The investigative reporters at ProPublica turned up a disturbing story about Facebook "taking money to connect advertisers with anti-Semites," as Morning Edition host Rachel Martin phrased it last week. NPR's reporting on the story, however inadvertently, raised its own disturbing newsroom lapses.
Listener Deirdre Brennan, of Minneapolis, succinctly summed up the problem with the NPR piece, which was an interview between Martin and reporter Aarti Shahani:
"The story today about Facebook's selling ads aimed at anti-Semitic people contained an example to explain the word 'psychographics' that to me seemed to propagate the kind of racism and bigotry that ProPublica was trying to expose in its Facebook investigation. The example to explain the word psychographics associated young, African-American men with the term 'cop-killer.'"
Here's what Shahani, who covers technology for the business desk, said, in explaining to Martin how Facebook's ad-targeting worked:
"Facebook's business is based on letting advertisers do exactly what ProPublica did, which is targeting the most personal, even insidious parts of ourselves. OK? There's an industry term for this. It's called psychographic marketing. In the old days, if you were placing ads, you relied on demographics. But with psychographics, you go deeper. You don't just advertise to, say, men in Baltimore, age 19 to 35, who are black. You can add interests, like cop killer. And if Facebook finds and zaps that term, you pick a proxy — you know, say, a band or a movie that's all about mowing down cops."
"What an offensive hypothetical — no better than what Facebook was allowing," wrote Brooklyn, N.Y., listener Amanda Harrington.
Nathan Ashley Sterner, who hosts Morning Edition at the Baltimore NPR member station WYPR, wrote: "If hypothetical, the example's inclusion seems unnecessary, as targeting ads to 'Jew hater,' as ProPublica did, is enough (for me at least) to explain the situation without raising the specter of young black men from Baltimore who are interested in killing cops (I'd also add that a Baltimore [city] police officer hasn't been murdered in more than a decade)."
The newsroom later on Friday added this editor's note:
"We heard back from a lot of listeners on this story. Many complained about the example we gave to portray the dangerous search terms used by some Facebook advertisers that use targeted ads. The intent of the example was to illustrate how online advertisers searched extreme subgroups. We didn't mean to either offend anyone or perpetuate a stereotype; the specific example we used was provided by a leading online marketer that uses Facebook tools. We should have made that clearer during the conversation."
The newsroom is essentially saying the unidentified online marketer provided the racist stereotype, although that does not explain why it was included in the first place, in addition to the example in the ProPublica reporting. Perhaps it was to show that other disturbing targeting is possible on Facebook? If so, that should have been made clear (not "clearer.") And was that the only other example provided by the online marketer?
Sterner still had questions, too. "Why is the 'leading online marketer' left anonymous? If this marketer's example was trenchant enough to be cited, should that individual not be identified? What is the journalistic interest in keeping this person's identity secret?" Sterner wrote to my office, adding, "I still don't know for certain whether the example was hypothetical. Has anyone marketed ads to 'men in Baltimore, age 19 to 35, who are black' with interests in 'cop killer'? If so, I'd like to know."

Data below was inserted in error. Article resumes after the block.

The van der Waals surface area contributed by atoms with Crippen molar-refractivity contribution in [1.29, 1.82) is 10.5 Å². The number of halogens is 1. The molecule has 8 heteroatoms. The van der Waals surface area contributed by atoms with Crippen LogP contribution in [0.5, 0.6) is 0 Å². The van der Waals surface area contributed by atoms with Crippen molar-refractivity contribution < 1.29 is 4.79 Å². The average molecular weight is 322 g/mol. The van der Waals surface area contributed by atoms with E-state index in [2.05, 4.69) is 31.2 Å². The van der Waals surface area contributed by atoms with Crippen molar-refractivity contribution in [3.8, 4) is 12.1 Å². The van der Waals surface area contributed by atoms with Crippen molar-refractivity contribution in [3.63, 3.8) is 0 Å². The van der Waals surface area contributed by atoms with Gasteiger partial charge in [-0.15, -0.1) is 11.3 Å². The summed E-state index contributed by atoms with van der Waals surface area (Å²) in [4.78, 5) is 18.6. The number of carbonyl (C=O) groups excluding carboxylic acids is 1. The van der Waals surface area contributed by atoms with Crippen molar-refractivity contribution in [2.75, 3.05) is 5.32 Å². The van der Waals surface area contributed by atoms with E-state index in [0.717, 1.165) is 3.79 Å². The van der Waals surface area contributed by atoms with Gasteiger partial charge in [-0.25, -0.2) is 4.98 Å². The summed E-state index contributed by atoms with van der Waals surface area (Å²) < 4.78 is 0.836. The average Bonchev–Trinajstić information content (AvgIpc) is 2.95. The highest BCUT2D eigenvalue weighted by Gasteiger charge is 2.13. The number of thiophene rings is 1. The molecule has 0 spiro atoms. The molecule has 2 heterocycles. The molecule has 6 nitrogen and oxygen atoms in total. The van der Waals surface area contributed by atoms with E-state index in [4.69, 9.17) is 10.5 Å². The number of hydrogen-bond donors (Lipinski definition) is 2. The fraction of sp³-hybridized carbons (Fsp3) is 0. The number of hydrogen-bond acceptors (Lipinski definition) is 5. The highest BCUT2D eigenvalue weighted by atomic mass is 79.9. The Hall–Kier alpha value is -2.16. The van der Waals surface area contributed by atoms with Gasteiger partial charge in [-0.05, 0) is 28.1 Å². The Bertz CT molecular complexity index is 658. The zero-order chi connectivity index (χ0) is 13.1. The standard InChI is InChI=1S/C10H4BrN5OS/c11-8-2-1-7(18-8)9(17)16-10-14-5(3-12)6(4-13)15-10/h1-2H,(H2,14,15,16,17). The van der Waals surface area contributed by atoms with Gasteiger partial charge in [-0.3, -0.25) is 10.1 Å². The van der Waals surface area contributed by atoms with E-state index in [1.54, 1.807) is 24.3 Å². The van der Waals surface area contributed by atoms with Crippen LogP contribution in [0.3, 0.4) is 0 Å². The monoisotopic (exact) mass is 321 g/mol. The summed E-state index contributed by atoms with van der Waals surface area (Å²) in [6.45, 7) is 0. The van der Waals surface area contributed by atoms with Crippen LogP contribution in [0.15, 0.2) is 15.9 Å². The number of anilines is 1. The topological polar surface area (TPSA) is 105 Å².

Mark Memmott, NPR's standards and practices editor, who replied to my request to the newsroom for an explanation, told me the marketer "spoke with NPR on condition of anonymity due to the sensitive nature of the subject." The example, he said he was told, "was a hypothetical."
Mistakes happen, especially in live interviews, as this one was. This was a serious one, but an even bigger question is why no one on the Morning Edition staff or in the newsroom raised an immediate red flag on hearing the interview. Instead, it was distributed in the morning podcast Up First, and aired several times, until it was finally pulled from the lineup for the newsmagazine's final airing of the morning at 11 a.m. ET. This despite the listener emails that started coming in just before 6 a.m.
Memmott, speaking for the newsroom, told me: "Our editorial process didn't work as well as it should and we ended up with comments in the piece that needed more context. When we realized we'd left a misimpression, we discussed what to do and came up with the solution you see — removing the piece from the show's final feed and adding an editor's note to the story page, where anyone who came to our digital platforms to confirm what they heard would find it. We try to learn from our mistakes and aim to do so once again."
By "learn from our mistakes," he meant, he later told me, "that all those in the process are aware of what went wrong, have discussed it and will have learned from it to be more vigilant."
Some three dozen listeners wrote to NPR to register concerns about this interview and several wrote back to say they remained unhappy with the editor's note ("lukewarm," as one listener put it.) NPR's response indeed skirts the issue: NPR gave voice to an offensive stereotype without an explanation for why it was doing so, and many layers of newsroom staffers who should have immediately realized there was a problem — or reacted quickly when apprised of it — did not. More vigilance going forward is needed, yes. But also, in this case, a more forthright acknowledgment of just what went wrong (and why it was wrong) would have been in order.